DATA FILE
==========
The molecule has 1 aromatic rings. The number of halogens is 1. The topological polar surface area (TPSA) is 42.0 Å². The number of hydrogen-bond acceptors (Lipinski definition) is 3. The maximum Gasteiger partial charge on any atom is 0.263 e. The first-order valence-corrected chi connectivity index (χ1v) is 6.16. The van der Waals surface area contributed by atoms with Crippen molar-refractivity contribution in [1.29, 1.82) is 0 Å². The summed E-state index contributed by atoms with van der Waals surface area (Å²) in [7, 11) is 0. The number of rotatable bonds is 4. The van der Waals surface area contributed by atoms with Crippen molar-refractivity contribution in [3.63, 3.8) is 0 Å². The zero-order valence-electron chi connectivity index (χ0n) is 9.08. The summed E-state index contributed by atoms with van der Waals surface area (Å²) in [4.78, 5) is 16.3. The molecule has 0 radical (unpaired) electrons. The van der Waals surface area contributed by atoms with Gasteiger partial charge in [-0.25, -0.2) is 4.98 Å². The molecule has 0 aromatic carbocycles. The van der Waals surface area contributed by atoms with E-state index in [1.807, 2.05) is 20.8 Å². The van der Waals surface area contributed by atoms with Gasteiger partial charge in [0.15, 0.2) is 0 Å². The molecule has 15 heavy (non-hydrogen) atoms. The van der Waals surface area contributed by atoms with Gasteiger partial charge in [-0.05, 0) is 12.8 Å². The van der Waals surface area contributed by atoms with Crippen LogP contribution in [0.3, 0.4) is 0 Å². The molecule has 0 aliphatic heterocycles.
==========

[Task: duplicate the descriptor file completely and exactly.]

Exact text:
The molecule has 1 aromatic rings. The number of halogens is 1. The topological polar surface area (TPSA) is 42.0 Å². The number of hydrogen-bond acceptors (Lipinski definition) is 3. The maximum Gasteiger partial charge on any atom is 0.263 e. The first-order valence-corrected chi connectivity index (χ1v) is 6.16. The van der Waals surface area contributed by atoms with Crippen molar-refractivity contribution in [1.29, 1.82) is 0 Å². The summed E-state index contributed by atoms with van der Waals surface area (Å²) in [7, 11) is 0. The number of rotatable bonds is 4. The van der Waals surface area contributed by atoms with Crippen molar-refractivity contribution in [3.63, 3.8) is 0 Å². The zero-order valence-electron chi connectivity index (χ0n) is 9.08. The summed E-state index contributed by atoms with van der Waals surface area (Å²) in [4.78, 5) is 16.3. The molecule has 0 radical (unpaired) electrons. The van der Waals surface area contributed by atoms with Gasteiger partial charge in [-0.25, -0.2) is 4.98 Å². The molecule has 0 aromatic carbocycles. The van der Waals surface area contributed by atoms with E-state index in [1.807, 2.05) is 20.8 Å². The van der Waals surface area contributed by atoms with Gasteiger partial charge in [0.15, 0.2) is 0 Å². The molecule has 15 heavy (non-hydrogen) atoms. The van der Waals surface area contributed by atoms with Gasteiger partial charge in [-0.05, 0) is 12.8 Å². The van der Waals surface area contributed by atoms with Crippen LogP contribution in [0.3, 0.4) is 0 Å². The molecule has 0 aliphatic heterocycles.